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Cost-Volume-Profit Analysis

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A Five-Step Decision-Making Process in Planning and Control Revisited


1.

2.
3. 4. 5.

Identify the problem and uncertainties Obtain information Make predictions about the future Make decisions by choosing between alternatives, using cost-volume-profit (CVP) analysis Implement the decision, evaluate performance, and learn
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Foundational Assumptions in CVP


Changes in production/sales volume are the sole cause

for cost and revenue changes. Total costs consist of fixed costs and variable costs. Revenue and costs behave and can be graphed as a linear function (a straight line). Selling price, variable cost per unit, and fixed costs are all known and constant. In many cases only a single product will be analyzed. If multiple products are studied, their relative sales proportions are known and constant. The time value of money (interest) is ignored.
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Basic Formulae

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CVP: Contribution Margin


Manipulation of the basic equations yields an

extremely important and powerful tool extensively used in cost accounting: contribution margin (CM). Contribution margin equals revenue less variable costs. Contribution margin per unit equals unit selling price less unit variable costs.

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Contribution Margin
Contribution margin also equals contribution margin

per unit multiplied by the number of units sold. Contribution margin percentage is the contribution margin per unit divided by unit selling price.

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CostVolumeProfit Equation
Revenue Variable Costs Fixed Costs = Operating

Income
Selling

Sales Price * Quantity

)(
-

Unit Sales Variable * Quantity Costs

Fixed Costs

Operating Income

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Breakeven Point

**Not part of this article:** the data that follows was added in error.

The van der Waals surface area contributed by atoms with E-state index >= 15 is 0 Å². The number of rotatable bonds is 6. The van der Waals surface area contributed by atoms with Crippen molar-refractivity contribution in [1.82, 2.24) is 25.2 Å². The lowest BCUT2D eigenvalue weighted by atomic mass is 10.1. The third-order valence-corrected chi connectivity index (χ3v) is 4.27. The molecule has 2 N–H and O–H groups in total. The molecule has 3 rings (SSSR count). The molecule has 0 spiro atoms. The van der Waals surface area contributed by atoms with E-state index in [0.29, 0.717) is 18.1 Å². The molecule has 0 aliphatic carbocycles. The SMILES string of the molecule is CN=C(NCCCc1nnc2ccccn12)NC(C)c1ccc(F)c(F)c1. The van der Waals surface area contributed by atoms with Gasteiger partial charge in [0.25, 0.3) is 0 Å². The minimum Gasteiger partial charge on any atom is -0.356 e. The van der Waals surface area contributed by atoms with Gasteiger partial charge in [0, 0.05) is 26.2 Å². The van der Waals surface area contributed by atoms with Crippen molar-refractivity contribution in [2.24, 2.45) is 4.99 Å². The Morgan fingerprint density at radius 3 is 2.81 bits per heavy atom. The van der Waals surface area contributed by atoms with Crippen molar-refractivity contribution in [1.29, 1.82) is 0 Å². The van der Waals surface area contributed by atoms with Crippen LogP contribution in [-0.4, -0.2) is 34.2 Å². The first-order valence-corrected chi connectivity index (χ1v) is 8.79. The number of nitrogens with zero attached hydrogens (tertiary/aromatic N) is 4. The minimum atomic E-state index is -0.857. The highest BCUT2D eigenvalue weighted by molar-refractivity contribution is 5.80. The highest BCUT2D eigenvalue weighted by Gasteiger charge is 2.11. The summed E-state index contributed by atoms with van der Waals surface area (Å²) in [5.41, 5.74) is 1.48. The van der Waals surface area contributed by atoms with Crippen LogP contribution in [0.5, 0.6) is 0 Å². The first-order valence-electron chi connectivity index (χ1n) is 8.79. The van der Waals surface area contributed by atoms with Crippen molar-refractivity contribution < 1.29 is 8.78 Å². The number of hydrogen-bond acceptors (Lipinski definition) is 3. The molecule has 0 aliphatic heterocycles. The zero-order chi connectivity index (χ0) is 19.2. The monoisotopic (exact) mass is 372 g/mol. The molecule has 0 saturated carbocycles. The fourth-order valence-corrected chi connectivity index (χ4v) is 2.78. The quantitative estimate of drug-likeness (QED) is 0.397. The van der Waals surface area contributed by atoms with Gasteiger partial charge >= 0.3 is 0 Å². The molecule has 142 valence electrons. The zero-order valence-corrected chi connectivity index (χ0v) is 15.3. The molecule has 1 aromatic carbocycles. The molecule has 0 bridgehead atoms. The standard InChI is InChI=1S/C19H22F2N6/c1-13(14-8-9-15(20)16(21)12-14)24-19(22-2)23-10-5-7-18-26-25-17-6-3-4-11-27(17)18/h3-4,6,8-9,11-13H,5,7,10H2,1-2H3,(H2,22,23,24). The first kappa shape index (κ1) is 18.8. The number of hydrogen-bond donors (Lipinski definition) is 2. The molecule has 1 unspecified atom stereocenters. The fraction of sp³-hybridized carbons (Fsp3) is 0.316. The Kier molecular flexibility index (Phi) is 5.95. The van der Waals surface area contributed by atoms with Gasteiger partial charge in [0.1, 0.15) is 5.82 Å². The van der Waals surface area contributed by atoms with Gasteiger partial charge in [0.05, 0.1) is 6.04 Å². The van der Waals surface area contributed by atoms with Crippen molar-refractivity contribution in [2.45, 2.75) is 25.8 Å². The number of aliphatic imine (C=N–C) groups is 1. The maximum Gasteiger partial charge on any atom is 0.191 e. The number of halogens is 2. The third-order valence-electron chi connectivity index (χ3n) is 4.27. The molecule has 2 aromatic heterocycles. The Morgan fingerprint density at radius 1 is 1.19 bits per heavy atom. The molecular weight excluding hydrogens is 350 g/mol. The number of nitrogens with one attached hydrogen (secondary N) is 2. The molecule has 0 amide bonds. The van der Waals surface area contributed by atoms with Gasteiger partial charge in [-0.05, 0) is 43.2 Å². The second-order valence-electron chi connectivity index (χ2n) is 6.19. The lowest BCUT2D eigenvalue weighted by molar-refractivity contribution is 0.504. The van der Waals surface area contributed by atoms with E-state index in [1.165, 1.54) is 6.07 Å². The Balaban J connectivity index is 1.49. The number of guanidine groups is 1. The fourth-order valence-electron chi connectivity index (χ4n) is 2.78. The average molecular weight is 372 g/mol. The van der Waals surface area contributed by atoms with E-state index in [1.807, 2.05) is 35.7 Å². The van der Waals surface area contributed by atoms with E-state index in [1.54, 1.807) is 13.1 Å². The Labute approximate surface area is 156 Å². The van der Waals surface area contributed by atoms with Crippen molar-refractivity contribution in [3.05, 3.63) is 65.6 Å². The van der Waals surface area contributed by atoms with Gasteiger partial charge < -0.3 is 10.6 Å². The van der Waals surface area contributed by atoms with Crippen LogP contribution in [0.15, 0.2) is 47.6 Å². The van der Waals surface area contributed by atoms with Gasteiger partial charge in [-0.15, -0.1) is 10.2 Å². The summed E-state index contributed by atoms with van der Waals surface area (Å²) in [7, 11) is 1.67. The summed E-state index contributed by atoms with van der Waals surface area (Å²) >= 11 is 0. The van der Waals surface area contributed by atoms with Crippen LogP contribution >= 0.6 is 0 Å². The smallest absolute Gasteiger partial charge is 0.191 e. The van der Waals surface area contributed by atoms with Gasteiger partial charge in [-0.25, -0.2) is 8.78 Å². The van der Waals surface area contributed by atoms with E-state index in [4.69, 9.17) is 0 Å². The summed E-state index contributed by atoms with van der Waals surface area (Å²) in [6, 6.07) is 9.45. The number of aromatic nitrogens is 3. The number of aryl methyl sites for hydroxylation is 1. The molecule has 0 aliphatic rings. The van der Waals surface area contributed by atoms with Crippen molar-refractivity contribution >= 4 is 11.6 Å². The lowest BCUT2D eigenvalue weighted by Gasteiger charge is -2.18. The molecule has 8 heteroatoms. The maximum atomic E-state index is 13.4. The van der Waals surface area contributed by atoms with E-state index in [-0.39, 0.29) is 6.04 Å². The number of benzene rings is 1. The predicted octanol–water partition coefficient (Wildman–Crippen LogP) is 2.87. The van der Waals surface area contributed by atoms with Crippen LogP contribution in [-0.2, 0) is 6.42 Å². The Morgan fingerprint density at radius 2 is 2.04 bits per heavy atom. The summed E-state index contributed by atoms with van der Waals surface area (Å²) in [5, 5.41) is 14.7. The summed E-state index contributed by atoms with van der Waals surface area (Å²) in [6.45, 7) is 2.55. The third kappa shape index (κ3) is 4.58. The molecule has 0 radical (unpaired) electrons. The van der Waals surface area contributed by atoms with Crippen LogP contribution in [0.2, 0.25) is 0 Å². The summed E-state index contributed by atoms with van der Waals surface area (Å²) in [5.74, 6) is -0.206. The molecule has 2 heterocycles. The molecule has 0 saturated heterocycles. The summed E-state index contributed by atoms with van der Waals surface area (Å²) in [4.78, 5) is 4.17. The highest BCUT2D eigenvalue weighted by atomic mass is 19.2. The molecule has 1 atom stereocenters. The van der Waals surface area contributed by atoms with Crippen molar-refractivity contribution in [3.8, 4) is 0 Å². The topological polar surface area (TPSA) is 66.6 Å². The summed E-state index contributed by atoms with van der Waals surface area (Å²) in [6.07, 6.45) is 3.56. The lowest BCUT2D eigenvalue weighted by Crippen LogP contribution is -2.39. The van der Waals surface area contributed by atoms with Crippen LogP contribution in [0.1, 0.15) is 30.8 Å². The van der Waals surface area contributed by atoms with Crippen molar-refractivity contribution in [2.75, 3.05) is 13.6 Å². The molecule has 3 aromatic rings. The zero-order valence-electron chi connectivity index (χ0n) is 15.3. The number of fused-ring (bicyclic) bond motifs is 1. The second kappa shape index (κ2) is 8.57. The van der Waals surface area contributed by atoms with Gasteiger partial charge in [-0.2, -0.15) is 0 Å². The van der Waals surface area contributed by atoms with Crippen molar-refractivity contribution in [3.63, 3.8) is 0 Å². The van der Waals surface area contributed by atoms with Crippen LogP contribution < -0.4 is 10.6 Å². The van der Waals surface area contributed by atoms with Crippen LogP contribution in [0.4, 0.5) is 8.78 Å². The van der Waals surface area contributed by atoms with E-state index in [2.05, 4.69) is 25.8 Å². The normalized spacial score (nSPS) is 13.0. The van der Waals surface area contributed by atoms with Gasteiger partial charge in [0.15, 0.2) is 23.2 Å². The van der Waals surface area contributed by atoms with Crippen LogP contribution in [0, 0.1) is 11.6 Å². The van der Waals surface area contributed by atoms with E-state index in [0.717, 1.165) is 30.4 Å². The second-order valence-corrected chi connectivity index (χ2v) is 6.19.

At the breakeven point, a firm has no profit or loss at

the given sales level.


Sales Variable Costs Fixed Costs = 0

Calculation of breakeven number of units Breakeven Units = Fixed Costs_ _ Contribution Margin per Unit

Calculation of breakeven revenues


Breakeven Revenue =

Fixed Costs_ _ Contribution Margin Percentage

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Breakeven Point, extended: Profit Planning


The breakeven point formula can be modified to

become a profit planning tool.


Profit is now reinstated to the BE formula, changing it to

a simple sales volume equation. Quantity of Units = (Fixed Costs + Operating Income) Required to Be Sold Contribution Margin per Unit

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CVP: Graphically

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Profit Planning, Illustrated

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CVP and Income Taxes


After-tax profit can be calculated by: Net Income = Operating Income * (1-Tax Rate) Net income can be converted to operating income for

use in CVP equation


Operating Income

= II

Net Income (1-Tax Rate)

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Sensitivity Analysis
CVP provides structure to answer a variety of what-

if scenarios. What happens to profit if:


Selling price changes. Volume changes. Cost structure changes.

Variable cost per unit changes. Fixed cost changes.

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Margin of Safety
One indicator of risk, the margin of safety (MOS),

measures the distance between budgeted sales and breakeven sales:


MOS = Budgeted Sales BE Sales

The MOS ratio removes the firms size from the

output, and expresses itself in the form of a percentage:


MOS Ratio = MOS Budgeted Sales

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Operating Leverage
Operating leverage (OL) is the effect that fixed costs

have on changes in operating income as changes occur in units sold, expressed as changes in contribution margin.
OL = Contribution Margin

Operating Income

Notice these two items are identical, except for fixed

costs.

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Effects of Sales-Mix on CVP


The formulae presented to this point have assumed a

single product is produced and sold. A more realistic scenario involves multiple products sold, in different volumes, with different costs. The same formulae are used, but instead use average contribution margins for bundles of products.

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Alternative Income Statement Formats

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